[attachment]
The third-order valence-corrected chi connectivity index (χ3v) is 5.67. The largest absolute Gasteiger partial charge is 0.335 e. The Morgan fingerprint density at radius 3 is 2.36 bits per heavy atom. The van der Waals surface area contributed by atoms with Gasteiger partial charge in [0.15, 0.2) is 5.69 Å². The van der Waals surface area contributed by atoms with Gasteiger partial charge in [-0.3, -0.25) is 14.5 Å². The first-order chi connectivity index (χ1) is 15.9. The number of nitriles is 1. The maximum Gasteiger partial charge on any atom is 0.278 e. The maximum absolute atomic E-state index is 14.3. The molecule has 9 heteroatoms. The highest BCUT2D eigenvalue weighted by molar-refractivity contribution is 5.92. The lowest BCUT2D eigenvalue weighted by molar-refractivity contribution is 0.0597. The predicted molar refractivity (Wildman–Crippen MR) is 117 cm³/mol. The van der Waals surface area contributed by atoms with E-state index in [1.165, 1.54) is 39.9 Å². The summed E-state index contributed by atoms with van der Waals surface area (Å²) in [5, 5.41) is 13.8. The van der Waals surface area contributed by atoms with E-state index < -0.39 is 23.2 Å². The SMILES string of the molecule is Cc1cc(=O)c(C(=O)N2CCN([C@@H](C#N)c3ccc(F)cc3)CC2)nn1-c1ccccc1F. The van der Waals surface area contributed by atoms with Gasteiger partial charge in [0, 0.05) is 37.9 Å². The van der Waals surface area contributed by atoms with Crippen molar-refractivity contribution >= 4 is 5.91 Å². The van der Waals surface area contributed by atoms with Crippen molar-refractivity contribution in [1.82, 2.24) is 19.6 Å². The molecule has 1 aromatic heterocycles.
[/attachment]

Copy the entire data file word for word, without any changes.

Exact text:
The third-order valence-corrected chi connectivity index (χ3v) is 5.67. The largest absolute Gasteiger partial charge is 0.335 e. The Morgan fingerprint density at radius 3 is 2.36 bits per heavy atom. The van der Waals surface area contributed by atoms with Gasteiger partial charge in [0.15, 0.2) is 5.69 Å². The van der Waals surface area contributed by atoms with Gasteiger partial charge in [-0.3, -0.25) is 14.5 Å². The first-order chi connectivity index (χ1) is 15.9. The number of nitriles is 1. The maximum Gasteiger partial charge on any atom is 0.278 e. The maximum absolute atomic E-state index is 14.3. The molecule has 9 heteroatoms. The highest BCUT2D eigenvalue weighted by molar-refractivity contribution is 5.92. The lowest BCUT2D eigenvalue weighted by molar-refractivity contribution is 0.0597. The predicted molar refractivity (Wildman–Crippen MR) is 117 cm³/mol. The van der Waals surface area contributed by atoms with E-state index in [1.165, 1.54) is 39.9 Å². The summed E-state index contributed by atoms with van der Waals surface area (Å²) in [5, 5.41) is 13.8. The van der Waals surface area contributed by atoms with E-state index < -0.39 is 23.2 Å². The SMILES string of the molecule is Cc1cc(=O)c(C(=O)N2CCN([C@@H](C#N)c3ccc(F)cc3)CC2)nn1-c1ccccc1F. The van der Waals surface area contributed by atoms with Gasteiger partial charge in [0, 0.05) is 37.9 Å². The van der Waals surface area contributed by atoms with Crippen molar-refractivity contribution >= 4 is 5.91 Å². The van der Waals surface area contributed by atoms with Crippen molar-refractivity contribution in [1.82, 2.24) is 19.6 Å². The molecule has 1 aromatic heterocycles.